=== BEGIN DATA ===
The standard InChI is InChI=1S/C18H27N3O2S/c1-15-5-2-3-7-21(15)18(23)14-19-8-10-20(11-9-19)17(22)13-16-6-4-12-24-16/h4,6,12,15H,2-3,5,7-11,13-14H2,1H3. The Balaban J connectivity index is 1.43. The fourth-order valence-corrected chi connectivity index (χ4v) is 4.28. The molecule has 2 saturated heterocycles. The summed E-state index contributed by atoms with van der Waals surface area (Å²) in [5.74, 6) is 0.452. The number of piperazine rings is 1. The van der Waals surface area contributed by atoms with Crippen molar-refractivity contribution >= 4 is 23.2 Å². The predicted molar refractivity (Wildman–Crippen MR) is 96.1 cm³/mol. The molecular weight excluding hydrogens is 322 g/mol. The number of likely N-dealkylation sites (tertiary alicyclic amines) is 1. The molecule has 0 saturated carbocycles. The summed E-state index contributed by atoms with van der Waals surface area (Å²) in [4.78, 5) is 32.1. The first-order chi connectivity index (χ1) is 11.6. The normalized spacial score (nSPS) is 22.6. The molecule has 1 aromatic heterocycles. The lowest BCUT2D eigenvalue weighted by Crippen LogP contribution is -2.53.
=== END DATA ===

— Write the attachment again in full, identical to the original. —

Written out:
The standard InChI is InChI=1S/C18H27N3O2S/c1-15-5-2-3-7-21(15)18(23)14-19-8-10-20(11-9-19)17(22)13-16-6-4-12-24-16/h4,6,12,15H,2-3,5,7-11,13-14H2,1H3. The Balaban J connectivity index is 1.43. The fourth-order valence-corrected chi connectivity index (χ4v) is 4.28. The molecule has 2 saturated heterocycles. The summed E-state index contributed by atoms with van der Waals surface area (Å²) in [5.74, 6) is 0.452. The number of piperazine rings is 1. The van der Waals surface area contributed by atoms with Crippen molar-refractivity contribution >= 4 is 23.2 Å². The predicted molar refractivity (Wildman–Crippen MR) is 96.1 cm³/mol. The molecular weight excluding hydrogens is 322 g/mol. The number of likely N-dealkylation sites (tertiary alicyclic amines) is 1. The molecule has 0 saturated carbocycles. The summed E-state index contributed by atoms with van der Waals surface area (Å²) in [4.78, 5) is 32.1. The first-order chi connectivity index (χ1) is 11.6. The normalized spacial score (nSPS) is 22.6. The molecule has 1 aromatic heterocycles. The lowest BCUT2D eigenvalue weighted by Crippen LogP contribution is -2.53.